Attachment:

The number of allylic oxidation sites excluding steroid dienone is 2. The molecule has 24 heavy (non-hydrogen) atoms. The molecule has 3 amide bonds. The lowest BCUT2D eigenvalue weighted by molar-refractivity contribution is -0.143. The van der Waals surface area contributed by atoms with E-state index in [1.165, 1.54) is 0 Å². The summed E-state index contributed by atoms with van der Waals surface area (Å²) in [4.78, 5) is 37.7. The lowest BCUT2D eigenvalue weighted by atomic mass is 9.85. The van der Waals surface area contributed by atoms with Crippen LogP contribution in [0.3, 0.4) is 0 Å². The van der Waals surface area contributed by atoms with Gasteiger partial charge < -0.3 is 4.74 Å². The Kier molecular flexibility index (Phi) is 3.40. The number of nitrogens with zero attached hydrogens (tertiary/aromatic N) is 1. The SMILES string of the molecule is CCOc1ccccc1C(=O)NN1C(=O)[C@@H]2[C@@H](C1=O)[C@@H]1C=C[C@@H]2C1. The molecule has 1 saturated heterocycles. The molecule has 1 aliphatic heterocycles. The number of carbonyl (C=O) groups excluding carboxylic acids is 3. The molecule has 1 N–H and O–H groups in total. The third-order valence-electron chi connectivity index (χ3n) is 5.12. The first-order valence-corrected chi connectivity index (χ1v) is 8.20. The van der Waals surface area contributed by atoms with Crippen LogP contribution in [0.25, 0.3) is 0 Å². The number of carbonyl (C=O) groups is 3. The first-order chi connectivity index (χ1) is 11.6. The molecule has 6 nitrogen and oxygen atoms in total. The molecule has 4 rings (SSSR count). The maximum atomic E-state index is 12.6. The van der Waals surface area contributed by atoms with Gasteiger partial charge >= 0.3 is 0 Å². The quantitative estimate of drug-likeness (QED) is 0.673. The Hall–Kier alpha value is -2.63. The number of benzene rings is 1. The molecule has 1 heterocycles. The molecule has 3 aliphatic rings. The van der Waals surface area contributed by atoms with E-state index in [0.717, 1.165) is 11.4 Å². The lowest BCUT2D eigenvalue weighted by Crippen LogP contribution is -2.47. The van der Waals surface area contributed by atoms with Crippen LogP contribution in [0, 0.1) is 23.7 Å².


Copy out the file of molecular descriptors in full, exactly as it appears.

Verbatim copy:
The number of allylic oxidation sites excluding steroid dienone is 2. The molecule has 24 heavy (non-hydrogen) atoms. The molecule has 3 amide bonds. The lowest BCUT2D eigenvalue weighted by molar-refractivity contribution is -0.143. The van der Waals surface area contributed by atoms with E-state index in [1.165, 1.54) is 0 Å². The summed E-state index contributed by atoms with van der Waals surface area (Å²) in [4.78, 5) is 37.7. The lowest BCUT2D eigenvalue weighted by atomic mass is 9.85. The van der Waals surface area contributed by atoms with Crippen LogP contribution in [0.3, 0.4) is 0 Å². The van der Waals surface area contributed by atoms with Gasteiger partial charge < -0.3 is 4.74 Å². The Kier molecular flexibility index (Phi) is 3.40. The number of nitrogens with zero attached hydrogens (tertiary/aromatic N) is 1. The SMILES string of the molecule is CCOc1ccccc1C(=O)NN1C(=O)[C@@H]2[C@@H](C1=O)[C@@H]1C=C[C@@H]2C1. The molecule has 1 saturated heterocycles. The molecule has 1 aliphatic heterocycles. The number of carbonyl (C=O) groups excluding carboxylic acids is 3. The molecule has 1 N–H and O–H groups in total. The third-order valence-electron chi connectivity index (χ3n) is 5.12. The first-order valence-corrected chi connectivity index (χ1v) is 8.20. The van der Waals surface area contributed by atoms with Crippen LogP contribution in [0.25, 0.3) is 0 Å². The number of carbonyl (C=O) groups is 3. The first-order chi connectivity index (χ1) is 11.6. The molecule has 6 nitrogen and oxygen atoms in total. The molecule has 4 rings (SSSR count). The maximum atomic E-state index is 12.6. The van der Waals surface area contributed by atoms with Gasteiger partial charge >= 0.3 is 0 Å². The quantitative estimate of drug-likeness (QED) is 0.673. The Hall–Kier alpha value is -2.63. The number of benzene rings is 1. The molecule has 1 heterocycles. The molecule has 3 aliphatic rings. The van der Waals surface area contributed by atoms with E-state index in [0.717, 1.165) is 11.4 Å². The lowest BCUT2D eigenvalue weighted by Crippen LogP contribution is -2.47. The van der Waals surface area contributed by atoms with Crippen LogP contribution in [0, 0.1) is 23.7 Å².